Global Anti-Terror Conference

  • IASbaba
  • November 21, 2022
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Context:  Recently during his address at third ‘No Money for Terror’ (NMFT) Ministerial Conference on Counter-Terrorism Financing, The Prime Minister of India has strongly asked for avoiding any ambiguity in dealing with terrorism and also warned against nations that use terrorism as a tool of foreign policy.

About No Money for Terror (NMFT) conference:

  • It is a collaborative initiative of the international community that was held for the first time in Paris in 2018.
  • Subsequently the 2nd edition of the conference was held in Melbourne in 2019.
  • It aims to progress the discussions on combating terrorist financing.
  • It also intends to include discussions on technical, legal, regulatory and cooperation aspects of all facets of terrorism financing. It focuses on-
    • Global trends in terrorism and terrorist financing.
    • Use of formal and informal channels of funds for terrorism.
    • Emerging technologies and terrorist financing.
    • Requisite international co-operation to address related challenges.
  • This international “No Money for Terror” conference along with special UNSC briefing (which will be held in December) is part of a series of measures that the Government appears to be making to keep up the momentum from the recently held Counter Terrorism Committee (CTC) meet.

Agenda of the conference:

  • The conference agenda does not include country-specific discussions rather the participants will discuss issues ranging from sources of terror to the threat or its funding.
  • India is expected to draw global attention towards issues such as-
  • Lack of universal consensus on laws regarding cybercrimes.
  • Weak control of social media platforms and their misuse by terrorist and extremist groups.
  • Dark web and crypto-currency related issues.
  • Crowdfunding along with anonymous, decentralized and untraceable nature of terror financing.
  • It will also focus on effective multilateral and multi-stakeholder approaches in identification and mitigation of threats of emerging terror-financing mechanisms.
  • Deliberation on misuse of non-profit and non-government organizations as front structures for financing terror activities.

Channels and sources of funds to terrorists:

  • Direct smuggling of cash through international borders along with movement of goods through the trade system.
  • Use of hawala networks with the support of local criminals, fugitives etc. They also use charities and alternative remittance systems.
  • Formal Banking networks including SWIFT and other international channels.
  • Block chain or cryptocurrencies which transcend national boundaries and international currency systems.
  • Derive funding from a variety of criminal activities: ranging in scale and sophistication from low-level crime to organized fraud or narcotics smuggling or illegal activities in failed states and other safe havens.

Crowdfunding terror is a new age challenge:

  • The exponential growth and reach of social media platforms have posed a challenge to the governments and security forces across the globe.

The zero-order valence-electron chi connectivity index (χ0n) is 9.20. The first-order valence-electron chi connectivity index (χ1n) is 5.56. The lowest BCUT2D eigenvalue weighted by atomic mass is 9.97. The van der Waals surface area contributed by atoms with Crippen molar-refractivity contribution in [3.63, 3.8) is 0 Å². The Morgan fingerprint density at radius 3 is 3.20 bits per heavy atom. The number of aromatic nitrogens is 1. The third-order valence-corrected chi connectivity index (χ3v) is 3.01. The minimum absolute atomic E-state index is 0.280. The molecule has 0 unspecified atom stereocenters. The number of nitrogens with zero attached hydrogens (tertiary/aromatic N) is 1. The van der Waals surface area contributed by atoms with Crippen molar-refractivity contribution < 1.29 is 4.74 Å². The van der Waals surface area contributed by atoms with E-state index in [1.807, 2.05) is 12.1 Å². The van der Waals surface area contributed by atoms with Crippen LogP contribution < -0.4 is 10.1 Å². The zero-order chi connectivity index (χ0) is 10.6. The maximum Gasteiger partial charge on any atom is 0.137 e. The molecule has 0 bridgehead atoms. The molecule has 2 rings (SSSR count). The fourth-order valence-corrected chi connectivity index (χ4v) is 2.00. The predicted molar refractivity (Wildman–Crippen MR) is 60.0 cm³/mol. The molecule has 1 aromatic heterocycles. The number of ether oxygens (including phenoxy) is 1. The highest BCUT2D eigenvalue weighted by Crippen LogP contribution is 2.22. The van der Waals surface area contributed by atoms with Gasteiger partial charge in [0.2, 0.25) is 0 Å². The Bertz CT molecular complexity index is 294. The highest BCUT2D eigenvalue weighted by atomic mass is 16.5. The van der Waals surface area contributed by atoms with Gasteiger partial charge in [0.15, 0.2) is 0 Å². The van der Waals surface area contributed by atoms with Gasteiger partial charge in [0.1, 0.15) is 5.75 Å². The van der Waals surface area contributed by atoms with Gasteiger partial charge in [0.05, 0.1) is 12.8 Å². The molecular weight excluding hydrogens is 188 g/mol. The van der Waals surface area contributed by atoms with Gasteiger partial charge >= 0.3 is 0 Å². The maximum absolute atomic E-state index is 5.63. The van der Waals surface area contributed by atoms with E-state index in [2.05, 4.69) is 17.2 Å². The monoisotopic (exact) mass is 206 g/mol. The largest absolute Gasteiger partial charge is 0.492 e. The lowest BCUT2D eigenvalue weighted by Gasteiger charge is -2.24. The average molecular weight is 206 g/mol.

• These social media platforms are being used to raise financing, funding as crowdfunding platforms.
  • These new ways of crowdfunding that are developing are critical issues that warrant close global scrutiny.

Efforts to tackle terror financing:

At National level

  • The Prevention of Money Laundering Act, 2002 (PMLA) to prevent money-laundering and to provide for confiscation of property in money-laundering and related matters including the terrorist activities.
  • The National Investigation Agency, a specialized agency to deal with terrorist offences was set up and has been functioning since January 2009.
  • The National Intelligence Grid (NATGRID) has been constituted to create an appropriate database of security-related information.

At Global level:

  • The Financial Action Task Force (FATF) which is a global money laundering and terrorist financing watchdog aims to prevent illegal activities and the harm they cause to society.
  • UNSCR resolution 1267 in 1999 and UNSCR resolution 1373 in 2001: They formed the bedrock of the financial sanctions regime for terrorist organizations.

Way Forward:

  • The adaptability and opportunism shown by terrorist organizations are highly sophisticated; only accurate and well linked financial intelligence can reveal the structure of terrorist groups and also the activities of individual terrorists.
  • There needs to be a global consensus on to curb terror financing and needs concerted efforts of all the International and national stakeholders.

In India’s hosting of the “No money for terror” conference there is an opportunity for the world leaders which should go a long way in focusing on the issue of state sponsored terror financing.

Additional Information:

About Crowdfunding:

  • Crowdfunding is a method of raising capital/resources through the collective effort of a large number of individual investors/contributors.
  • Crowdfunding taps into the collective efforts of a large pool of individuals, primarily online via social media and crowdfunding platforms and leverages their networks for greater reach and exposure.

Types of Crowdfunding:

  • Rewards-Based Crowdfunding: It involves individuals contributing to a business in exchange for a “reward,” typically a form of the product or service which the company/ organization offers.
  • Donation-Based Crowdfunding: a way to source money for a project by asking a large number of contributors to individually donate a small amount to it.
  • Equity-Based Crowdfunding: equity-based crowdfunding allows contributors to become part-owners of the company by trading capital for equity shares.

Source: The Hindu


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